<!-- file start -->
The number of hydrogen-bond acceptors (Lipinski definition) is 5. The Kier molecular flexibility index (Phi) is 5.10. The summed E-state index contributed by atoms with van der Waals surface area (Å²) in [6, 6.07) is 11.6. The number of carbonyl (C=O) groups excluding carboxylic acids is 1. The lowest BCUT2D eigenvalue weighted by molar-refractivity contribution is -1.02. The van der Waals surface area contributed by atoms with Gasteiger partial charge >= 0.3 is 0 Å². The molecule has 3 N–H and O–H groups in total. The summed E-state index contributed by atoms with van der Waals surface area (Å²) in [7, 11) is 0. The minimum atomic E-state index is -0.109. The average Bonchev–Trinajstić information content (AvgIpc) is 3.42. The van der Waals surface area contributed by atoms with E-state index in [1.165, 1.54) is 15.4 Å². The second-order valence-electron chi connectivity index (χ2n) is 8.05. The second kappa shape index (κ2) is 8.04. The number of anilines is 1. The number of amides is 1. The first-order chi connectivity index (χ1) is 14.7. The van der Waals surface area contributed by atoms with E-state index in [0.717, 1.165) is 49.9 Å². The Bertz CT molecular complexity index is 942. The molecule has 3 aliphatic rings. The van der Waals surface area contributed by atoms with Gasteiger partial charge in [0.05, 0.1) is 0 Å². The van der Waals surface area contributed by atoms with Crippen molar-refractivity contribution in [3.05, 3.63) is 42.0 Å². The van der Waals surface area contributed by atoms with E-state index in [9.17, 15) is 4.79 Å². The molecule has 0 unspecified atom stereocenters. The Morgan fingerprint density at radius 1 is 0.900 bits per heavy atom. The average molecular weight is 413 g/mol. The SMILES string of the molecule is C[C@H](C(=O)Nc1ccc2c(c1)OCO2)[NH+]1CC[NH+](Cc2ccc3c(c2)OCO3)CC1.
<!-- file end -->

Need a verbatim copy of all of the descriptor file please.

The number of hydrogen-bond acceptors (Lipinski definition) is 5. The Kier molecular flexibility index (Phi) is 5.10. The summed E-state index contributed by atoms with van der Waals surface area (Å²) in [6, 6.07) is 11.6. The number of carbonyl (C=O) groups excluding carboxylic acids is 1. The lowest BCUT2D eigenvalue weighted by molar-refractivity contribution is -1.02. The van der Waals surface area contributed by atoms with Gasteiger partial charge >= 0.3 is 0 Å². The molecule has 3 N–H and O–H groups in total. The summed E-state index contributed by atoms with van der Waals surface area (Å²) in [7, 11) is 0. The minimum atomic E-state index is -0.109. The average Bonchev–Trinajstić information content (AvgIpc) is 3.42. The van der Waals surface area contributed by atoms with E-state index in [1.165, 1.54) is 15.4 Å². The second-order valence-electron chi connectivity index (χ2n) is 8.05. The second kappa shape index (κ2) is 8.04. The number of anilines is 1. The number of amides is 1. The first-order chi connectivity index (χ1) is 14.7. The van der Waals surface area contributed by atoms with E-state index in [0.717, 1.165) is 49.9 Å². The Bertz CT molecular complexity index is 942. The molecule has 3 aliphatic rings. The van der Waals surface area contributed by atoms with Gasteiger partial charge in [0.05, 0.1) is 0 Å². The van der Waals surface area contributed by atoms with Crippen molar-refractivity contribution in [3.05, 3.63) is 42.0 Å². The van der Waals surface area contributed by atoms with E-state index in [9.17, 15) is 4.79 Å². The molecule has 0 unspecified atom stereocenters. The Morgan fingerprint density at radius 1 is 0.900 bits per heavy atom. The average molecular weight is 413 g/mol. The SMILES string of the molecule is C[C@H](C(=O)Nc1ccc2c(c1)OCO2)[NH+]1CC[NH+](Cc2ccc3c(c2)OCO3)CC1.